Cameron's argument suggests that the number of migrants coming to the UK inevitably causes a shortfall of social housing. Ergo, restrict access to social housing and the problem is resolved. Except, he chooses to ignore the decrease in social housing resulting from Thatcher's "Right to Buy", or the "Right to Acquire" scheme, of which its legacy speaks only of unaffordable rents and the lowest levels of home ownership since 1987. It also disregards the lack of new affordable homes being built - an issue where the Prime Minister's own party bears a great deal of responsibility. Indeed, the crisis of social housing is not immigrants, but rather the venomous Tory cocktail of greedy landlords and a government more than happy to facilitate them in the name of good business. Depressingly enough, George Osborne's plan is likely to make this existing situation even worse.

The second misappropriation is Cameron's supposed stance on the "something for nothing" culture, where immigrants supposedly plot from their homelands to come to Britain and live luxuriously off the state. The only problem with this, is that it isn't true. In fact, the DWP indicated in 2011 that less than three per cent of benefit claimants were from EU countries. Furthermore, both the 2011 Oxford Migration Observatory report and the ONS Labour Market Statistics report last year indicate that a majority of migrants come to the UK with the intention to work (pdf). Seeing that twice as many foreign migrants were recorded in employment compared to those of British-born origin, it seems clear that these migrants would not only be unable to claim benefits, but would also not be eligible for social housing either.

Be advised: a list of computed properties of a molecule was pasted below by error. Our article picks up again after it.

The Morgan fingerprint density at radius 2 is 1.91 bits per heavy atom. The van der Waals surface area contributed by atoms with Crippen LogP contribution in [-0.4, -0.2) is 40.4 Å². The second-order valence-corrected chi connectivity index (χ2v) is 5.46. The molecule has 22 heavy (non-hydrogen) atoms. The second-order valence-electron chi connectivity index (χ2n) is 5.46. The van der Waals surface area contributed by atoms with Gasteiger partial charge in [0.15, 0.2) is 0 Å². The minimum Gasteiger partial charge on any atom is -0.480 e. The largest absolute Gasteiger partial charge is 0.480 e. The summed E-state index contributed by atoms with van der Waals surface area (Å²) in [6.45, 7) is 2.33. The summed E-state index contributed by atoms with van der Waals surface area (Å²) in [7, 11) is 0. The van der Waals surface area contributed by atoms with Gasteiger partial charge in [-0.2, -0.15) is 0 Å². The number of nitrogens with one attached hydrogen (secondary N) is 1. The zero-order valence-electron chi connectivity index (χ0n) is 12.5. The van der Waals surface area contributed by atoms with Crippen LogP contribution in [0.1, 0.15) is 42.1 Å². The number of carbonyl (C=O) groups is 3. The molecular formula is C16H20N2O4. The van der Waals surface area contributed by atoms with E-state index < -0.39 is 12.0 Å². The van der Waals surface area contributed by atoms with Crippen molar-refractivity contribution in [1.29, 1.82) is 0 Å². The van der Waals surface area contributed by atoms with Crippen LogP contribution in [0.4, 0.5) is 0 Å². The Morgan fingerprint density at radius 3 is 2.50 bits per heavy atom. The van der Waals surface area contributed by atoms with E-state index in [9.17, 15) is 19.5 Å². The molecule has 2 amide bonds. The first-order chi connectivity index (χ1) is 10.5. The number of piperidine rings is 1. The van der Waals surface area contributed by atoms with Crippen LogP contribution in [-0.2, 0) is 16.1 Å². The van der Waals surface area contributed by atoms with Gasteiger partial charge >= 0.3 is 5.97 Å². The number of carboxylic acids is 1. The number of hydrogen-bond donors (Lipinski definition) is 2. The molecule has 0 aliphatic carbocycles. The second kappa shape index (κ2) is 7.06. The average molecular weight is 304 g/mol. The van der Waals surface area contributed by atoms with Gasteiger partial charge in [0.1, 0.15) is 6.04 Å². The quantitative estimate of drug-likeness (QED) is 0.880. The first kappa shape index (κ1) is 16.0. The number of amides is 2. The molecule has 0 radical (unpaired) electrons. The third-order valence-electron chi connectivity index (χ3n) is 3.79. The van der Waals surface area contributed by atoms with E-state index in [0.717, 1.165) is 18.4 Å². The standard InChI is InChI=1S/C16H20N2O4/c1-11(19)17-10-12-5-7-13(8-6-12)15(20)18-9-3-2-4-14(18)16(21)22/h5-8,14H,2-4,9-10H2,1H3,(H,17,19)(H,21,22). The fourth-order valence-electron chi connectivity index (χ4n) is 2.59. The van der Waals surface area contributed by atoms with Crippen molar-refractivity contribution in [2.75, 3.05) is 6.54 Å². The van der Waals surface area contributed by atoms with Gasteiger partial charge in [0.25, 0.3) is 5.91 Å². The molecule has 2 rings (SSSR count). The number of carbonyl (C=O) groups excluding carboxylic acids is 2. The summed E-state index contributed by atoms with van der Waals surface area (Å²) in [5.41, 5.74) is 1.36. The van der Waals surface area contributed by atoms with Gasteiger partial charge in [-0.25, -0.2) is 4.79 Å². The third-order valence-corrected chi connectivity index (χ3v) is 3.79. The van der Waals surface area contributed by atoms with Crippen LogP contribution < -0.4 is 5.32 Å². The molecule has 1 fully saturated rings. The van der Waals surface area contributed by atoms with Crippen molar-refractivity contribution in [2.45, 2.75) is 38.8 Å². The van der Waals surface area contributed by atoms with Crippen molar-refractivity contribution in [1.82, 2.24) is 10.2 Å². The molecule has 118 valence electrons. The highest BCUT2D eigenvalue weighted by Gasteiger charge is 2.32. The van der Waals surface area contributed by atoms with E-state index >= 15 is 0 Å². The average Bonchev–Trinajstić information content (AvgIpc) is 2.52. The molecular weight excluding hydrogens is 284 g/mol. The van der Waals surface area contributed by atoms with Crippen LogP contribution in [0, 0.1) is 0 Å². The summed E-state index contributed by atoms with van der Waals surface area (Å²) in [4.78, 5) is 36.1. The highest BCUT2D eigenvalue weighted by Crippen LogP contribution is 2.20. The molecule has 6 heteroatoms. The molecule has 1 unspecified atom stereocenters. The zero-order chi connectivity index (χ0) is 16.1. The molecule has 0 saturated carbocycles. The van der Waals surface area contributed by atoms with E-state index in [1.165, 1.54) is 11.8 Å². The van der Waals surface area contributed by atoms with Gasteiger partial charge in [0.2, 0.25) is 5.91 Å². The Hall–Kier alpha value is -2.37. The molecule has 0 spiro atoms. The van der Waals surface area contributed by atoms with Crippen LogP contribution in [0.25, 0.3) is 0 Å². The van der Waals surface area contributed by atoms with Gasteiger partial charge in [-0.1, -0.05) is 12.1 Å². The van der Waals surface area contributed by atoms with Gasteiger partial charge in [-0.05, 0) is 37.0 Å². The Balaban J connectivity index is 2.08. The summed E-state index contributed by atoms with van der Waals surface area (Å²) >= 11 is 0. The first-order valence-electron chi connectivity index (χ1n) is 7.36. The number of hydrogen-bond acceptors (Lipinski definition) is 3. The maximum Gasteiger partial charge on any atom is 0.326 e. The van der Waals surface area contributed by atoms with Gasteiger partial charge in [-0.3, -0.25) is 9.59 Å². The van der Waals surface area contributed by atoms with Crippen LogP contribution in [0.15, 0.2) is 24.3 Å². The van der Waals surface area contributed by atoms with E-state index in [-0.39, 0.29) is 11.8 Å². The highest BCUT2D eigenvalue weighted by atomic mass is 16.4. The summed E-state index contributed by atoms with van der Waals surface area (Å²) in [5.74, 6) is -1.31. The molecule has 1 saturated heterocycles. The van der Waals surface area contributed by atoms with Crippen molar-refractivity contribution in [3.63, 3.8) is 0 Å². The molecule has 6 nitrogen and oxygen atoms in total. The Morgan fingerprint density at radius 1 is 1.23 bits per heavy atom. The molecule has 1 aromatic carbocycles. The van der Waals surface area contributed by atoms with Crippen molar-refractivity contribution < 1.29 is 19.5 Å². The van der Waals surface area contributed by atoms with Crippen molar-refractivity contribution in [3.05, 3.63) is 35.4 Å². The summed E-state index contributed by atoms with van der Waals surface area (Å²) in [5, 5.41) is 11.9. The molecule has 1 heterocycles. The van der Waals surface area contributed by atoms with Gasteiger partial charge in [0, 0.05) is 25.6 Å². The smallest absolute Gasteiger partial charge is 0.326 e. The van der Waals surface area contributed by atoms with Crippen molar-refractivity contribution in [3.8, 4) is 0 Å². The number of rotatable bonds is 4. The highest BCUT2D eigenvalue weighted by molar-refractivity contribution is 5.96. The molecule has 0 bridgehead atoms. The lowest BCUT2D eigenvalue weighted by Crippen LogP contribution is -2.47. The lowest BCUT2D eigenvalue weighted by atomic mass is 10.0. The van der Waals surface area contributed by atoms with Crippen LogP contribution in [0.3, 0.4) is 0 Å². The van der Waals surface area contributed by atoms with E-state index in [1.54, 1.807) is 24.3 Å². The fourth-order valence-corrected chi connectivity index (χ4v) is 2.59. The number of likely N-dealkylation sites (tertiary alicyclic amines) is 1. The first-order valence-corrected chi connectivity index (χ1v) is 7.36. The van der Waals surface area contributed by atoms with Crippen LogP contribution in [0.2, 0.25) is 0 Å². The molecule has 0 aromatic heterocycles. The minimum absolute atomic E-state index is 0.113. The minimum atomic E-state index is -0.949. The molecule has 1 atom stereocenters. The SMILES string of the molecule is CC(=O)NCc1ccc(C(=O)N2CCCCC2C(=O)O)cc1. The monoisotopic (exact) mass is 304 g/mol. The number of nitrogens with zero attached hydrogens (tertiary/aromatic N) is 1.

Despite the statistics, Cameron, and many other senior ministers are continuing to peddle populist rhetoric in order to win back voters. While this might be a great idea to Tory strategists and party backbenchers, it will do little to win the hearts of young Tory moderates, or reinstate trust in the government itself. The truth is that the Prime Minister - once a refreshing change for the Conservatives - is now using a sensitive issue for political advantage. Quite frankly, both British nationals and immigrants deserve a lot better.

David Cameron delivering his speech on immigration in Ipswich earlier this week. Photograph: Getty Images
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What's to be done about racial inequality?

David Cameron's words on equal opportunities are to be welcomed - now for some action, says Sunder Katwala.

David Cameron made the strongest, clearest and most high profile statement about ethnic inequalities and the need to tackle discrimination ever yet offered by a British Prime Minister in his leader’s speech to the Conservative Party conference in Manchester.